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Teach Your Child to Save

Teaching your kids to save is an important part of parenting. Kids can learn the principles of saving at even a young age. Children get money for birthdays, holidays, odd jobs and/or allowances. Help your children resist their urge to spend the money immediately by showing them the long-term benefits of saving. Help them pick an item that would take a few months to save for. Make saving exciting and kids will be more willing to hold onto their money. The following are a few tips to get started.

Options for Saving:

  • Save a percentage of the money they make in a week
  • Save spare change
  • Match your child's savings

Teaching kids to save early and often should help them keep the habit when they go out on their own. They can save 10% or more of their allowance or all the change they have (and only spend dollar bills). If you have the money to match their savings (even if you put in 10¢ to their $1) this will give them a bigger incentive to squirrel away their dollars.

Where to Save

Younger children often do not understand the concept of banks. They may see banks as an institution that takes money but does not give it back. You can help your child save money by starting at home. Use a piggy bank, a glass jar, or even a plastic bag where they can see their money grow. Once the child has a small base of money you might want to open a savings account in his or her name. Find the right bank and the right savings account and take you child to the bank. Illustrate how you make deposits and that you can withdraw the money (though not the same exact dollar bills) you put in the bank account. Most banks require a parent or guardian to co-sign on the account. Also, your child may not be able to withdraw money without your signature. You may have to be their personal banker until they turn 18.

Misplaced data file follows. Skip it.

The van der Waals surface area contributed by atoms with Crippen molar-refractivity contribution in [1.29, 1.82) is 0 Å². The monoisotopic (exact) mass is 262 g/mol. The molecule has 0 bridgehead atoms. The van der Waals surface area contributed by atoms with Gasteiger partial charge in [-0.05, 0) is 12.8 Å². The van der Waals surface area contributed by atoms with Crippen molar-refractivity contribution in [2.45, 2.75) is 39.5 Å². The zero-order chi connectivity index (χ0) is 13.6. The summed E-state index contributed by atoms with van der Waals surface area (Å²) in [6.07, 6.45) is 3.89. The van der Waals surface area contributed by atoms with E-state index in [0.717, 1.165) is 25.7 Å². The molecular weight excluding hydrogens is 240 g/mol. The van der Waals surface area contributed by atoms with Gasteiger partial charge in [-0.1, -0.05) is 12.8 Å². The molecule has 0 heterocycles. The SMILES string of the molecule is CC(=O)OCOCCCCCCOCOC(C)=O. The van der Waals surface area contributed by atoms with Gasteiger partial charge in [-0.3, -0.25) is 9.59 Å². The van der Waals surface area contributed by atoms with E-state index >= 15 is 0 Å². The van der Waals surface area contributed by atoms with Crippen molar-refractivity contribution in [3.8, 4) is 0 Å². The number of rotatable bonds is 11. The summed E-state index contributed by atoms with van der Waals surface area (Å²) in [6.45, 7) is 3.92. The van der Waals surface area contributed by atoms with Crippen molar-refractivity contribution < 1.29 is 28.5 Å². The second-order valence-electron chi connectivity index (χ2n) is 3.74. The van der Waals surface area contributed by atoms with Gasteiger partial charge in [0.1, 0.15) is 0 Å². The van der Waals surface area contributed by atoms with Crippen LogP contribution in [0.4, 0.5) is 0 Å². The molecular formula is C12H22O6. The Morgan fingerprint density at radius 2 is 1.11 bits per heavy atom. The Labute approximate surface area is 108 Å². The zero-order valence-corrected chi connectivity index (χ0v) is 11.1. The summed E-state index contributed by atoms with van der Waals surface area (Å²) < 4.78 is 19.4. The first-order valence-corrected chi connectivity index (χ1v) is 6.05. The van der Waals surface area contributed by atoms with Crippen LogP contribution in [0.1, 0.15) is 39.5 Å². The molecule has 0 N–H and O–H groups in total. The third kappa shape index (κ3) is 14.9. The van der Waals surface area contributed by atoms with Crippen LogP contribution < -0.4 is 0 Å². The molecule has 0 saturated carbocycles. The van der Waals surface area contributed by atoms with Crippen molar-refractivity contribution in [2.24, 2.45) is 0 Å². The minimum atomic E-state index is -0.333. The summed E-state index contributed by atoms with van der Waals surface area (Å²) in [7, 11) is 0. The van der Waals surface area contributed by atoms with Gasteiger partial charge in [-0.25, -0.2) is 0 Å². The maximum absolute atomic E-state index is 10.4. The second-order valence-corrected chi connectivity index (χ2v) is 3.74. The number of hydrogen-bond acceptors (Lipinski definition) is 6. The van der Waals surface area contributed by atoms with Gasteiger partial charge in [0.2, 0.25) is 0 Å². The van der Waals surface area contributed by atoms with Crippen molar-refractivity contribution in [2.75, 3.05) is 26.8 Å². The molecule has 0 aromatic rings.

Force or Free Will

Even with the best motivation, some kids may not save their money willingly. In this case you can let them empty their piggy bank and see how they feel when they look at the empty jar. This might be enough to make them think twice the next time. You can also require that they save a portion of their money. If you give them an allowance, you can withhold the amount you want the child to save. After a few months, show the child how much you have saved for him or her. It is not unreasonable to require they save a portion of money for the future. After all, you are the parent.

Withdrawals

Kids need to understand why they are saving and usually that means eventually getting something tangible for holding onto their money. As parents, you need to decide if you want your child's savings account to be for future needs or just to teach them the concept of saving. If a child only puts a percentage of money into savings, then he or she could use the other portion of money to purchase items he or she wants. The child can even have a separate piggy bank to save the other money for a bigger purchase. If this does not sound fair, try setting a minimum balance on the child's savings account. They can withdraw money as long as their balance stays above $100, for example.